Adaptive Sampling#

In this tutorial you will learn:

  1. Basic acquisition using the BlueSky RunEngine

  2. Generating basic acquisition plans for multiple sample environments on a simulated diffraction beamline

  3. How to use the Bluesky Adaptive harness to readily integrate AI-agents with the beamline

  4. Demonstration of Reinforcement Learning (RL) being used to optimize data collection strategies

For more bluesky tutorials, go to

Bluesky flow diagram (image source)

Some of the software we use:#

  • Bluesky RunEngine for experiment orchestration (sequencing)

  • Bluesky Ophyd for device integration (for this demo, a simulated detector)

  • Bluesky Widgets components for live-updating (“streaming”) visualization

  • Matplotlib for visualization

  • Bluesky Adaptive, an adaptive “harness” for integrating an Agent in a feedback loop with the Bluesky RunEngine

  • Tensorflow for the model

%matplotlib widget

import matplotlib.pyplot as plt
from bluesky import RunEngine
from bluesky.plans import count
from utils.simulated_hardware import detector, sample_selector, select_sample
from utils.visualization import stream_to_figures
from utils.adaptive_recommendations import with_agent

detector.delay = 1

Make a “RunEngine”#

The RunEngine is responsible for orchestrating the operation of the beamline. It

  • Processes a set of instructions (a “plan”) from the user

  • Direct hardware, tracks what is moving when, and tries to clean up correct in the event of success or failures

  • Emits metadata and data in a streaming fashion for consumers (plots, models, storage, etc.)

RE = RunEngine()

We can now use RunEngine to move things and it collect data.

Switch between samples#

For this tutorial, we will be moving a sample_selector ophyd device, which can switch between samples on our simulated beamline. We can read the current status of the motor to see which sample we are currently on.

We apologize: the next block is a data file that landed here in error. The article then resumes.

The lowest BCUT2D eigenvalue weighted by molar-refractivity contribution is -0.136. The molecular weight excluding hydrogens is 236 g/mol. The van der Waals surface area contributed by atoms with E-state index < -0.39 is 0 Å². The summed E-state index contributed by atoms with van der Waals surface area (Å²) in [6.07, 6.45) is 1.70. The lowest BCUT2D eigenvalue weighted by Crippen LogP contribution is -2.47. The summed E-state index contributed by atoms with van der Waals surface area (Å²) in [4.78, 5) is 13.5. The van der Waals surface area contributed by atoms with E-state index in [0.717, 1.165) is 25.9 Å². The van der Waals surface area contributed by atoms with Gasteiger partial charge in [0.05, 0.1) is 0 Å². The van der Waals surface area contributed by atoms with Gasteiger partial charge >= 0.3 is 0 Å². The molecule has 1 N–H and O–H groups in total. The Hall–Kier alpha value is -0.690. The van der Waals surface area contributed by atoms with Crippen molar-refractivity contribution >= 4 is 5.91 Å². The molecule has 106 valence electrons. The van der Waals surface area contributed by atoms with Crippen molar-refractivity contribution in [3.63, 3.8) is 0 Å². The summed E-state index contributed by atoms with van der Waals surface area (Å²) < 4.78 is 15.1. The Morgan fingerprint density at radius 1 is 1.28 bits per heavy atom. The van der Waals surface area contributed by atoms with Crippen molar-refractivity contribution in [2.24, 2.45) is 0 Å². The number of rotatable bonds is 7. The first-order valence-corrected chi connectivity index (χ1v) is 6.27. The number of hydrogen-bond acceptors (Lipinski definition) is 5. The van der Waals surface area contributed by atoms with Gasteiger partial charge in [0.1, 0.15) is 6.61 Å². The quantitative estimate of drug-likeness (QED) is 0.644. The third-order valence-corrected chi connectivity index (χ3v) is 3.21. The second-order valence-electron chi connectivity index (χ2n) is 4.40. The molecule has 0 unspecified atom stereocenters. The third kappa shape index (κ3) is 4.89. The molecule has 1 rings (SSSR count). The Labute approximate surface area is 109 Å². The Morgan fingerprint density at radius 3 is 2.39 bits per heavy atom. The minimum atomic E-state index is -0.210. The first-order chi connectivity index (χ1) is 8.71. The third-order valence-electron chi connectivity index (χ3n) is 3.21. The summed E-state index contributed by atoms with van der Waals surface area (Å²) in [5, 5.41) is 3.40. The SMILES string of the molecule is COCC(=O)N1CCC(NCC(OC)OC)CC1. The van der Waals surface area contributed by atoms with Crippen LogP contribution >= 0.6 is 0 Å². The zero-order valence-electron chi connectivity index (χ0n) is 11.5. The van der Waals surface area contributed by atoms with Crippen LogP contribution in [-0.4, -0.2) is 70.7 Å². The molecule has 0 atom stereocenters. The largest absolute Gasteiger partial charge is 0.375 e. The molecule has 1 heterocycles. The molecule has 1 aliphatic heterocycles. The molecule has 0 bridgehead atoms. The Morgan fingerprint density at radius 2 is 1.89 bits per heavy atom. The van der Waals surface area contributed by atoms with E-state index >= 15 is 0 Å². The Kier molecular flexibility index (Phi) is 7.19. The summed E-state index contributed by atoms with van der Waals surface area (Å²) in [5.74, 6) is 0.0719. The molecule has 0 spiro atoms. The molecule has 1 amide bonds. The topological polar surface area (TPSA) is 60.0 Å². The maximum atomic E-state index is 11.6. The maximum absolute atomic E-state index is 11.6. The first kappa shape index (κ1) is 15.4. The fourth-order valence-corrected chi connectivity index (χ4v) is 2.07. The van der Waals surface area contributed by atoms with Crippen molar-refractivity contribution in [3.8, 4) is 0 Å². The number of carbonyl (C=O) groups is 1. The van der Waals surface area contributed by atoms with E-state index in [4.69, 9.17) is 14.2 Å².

{'sample_selector': {'value': 0, 'timestamp': 1682197314.1015368}}

To move this motor, we could use the built-in bluesky mv plan…

from bluesky.plan_stubs import mv

RE(mv(sample_selector, 2))
{'sample_selector': {'value': 2, 'timestamp': 1682197314.7594862}}

Or, we can write our own custom plan with whatever language and extensions we wish.

def select_sample(sample_number, *, verbose=False):
    if verbose:
        print(f"Moving to sample {sample_number}")
    yield from mv(sample_selector, sample_number)
RE(select_sample(0, verbose=True))  # This moves a sample positioner to place Sample 0 in the beam.
Moving to sample 0


Acquire images#

In this tutorial, we are focused on live streaming data as published by the RunEngine and formatted in the event-model. As such, we’re going to setup our visualization first, and then stream data in as we are measuring.

Functionally, this involves creating a figure and axes with Matplotlib, and then wrapping them in a callback function. The callback function will be streamed the documents as they are emitted by the RunEngine, unpack the documents, and update the visualization.

When the cell below is first run, you should see a checkerboard pattern and some basic metadata in the title (sample number, and number of shots on the sample).

fig, axes = plt.subplots(squeeze=False, constrained_layout=True, figsize=(5, 5))
callback = stream_to_figures(fig, axes)

Now we can select the sample we want and pass a count plan into the run engine.

count is the most basic acquisition plan in Bluesky. It takes as an argument a list of detectors. In this case, we will pass it both the detector and the sample_selector ophyd objects. In this way, the emitted documents will automatically contain both the image data from the detector and the sample number associated with this data (important metadata).

RE(count([sample_selector, detector]), callback)

If everything worked, you should have seen a diffraction pattern appear on the visualization, with the associated sample number (“Sample 0”) in the image title. This data is pulled from the streaming documents emitted by the RunEngine - we didn’t have to go get them and fully process them later!

Note that if you look at the immidiate output of the cell, you should see a long-string of letters and numbers. This serves as a universally unique identifier (uuid) for that particular measurment that will never be repeated. These uuids can be used as book-keeping identifiers for later data lookup, but that is beyond the scope of this tutorial.

So, what happens if we measure the same sample again?

RE(count([sample_selector, detector]), callback)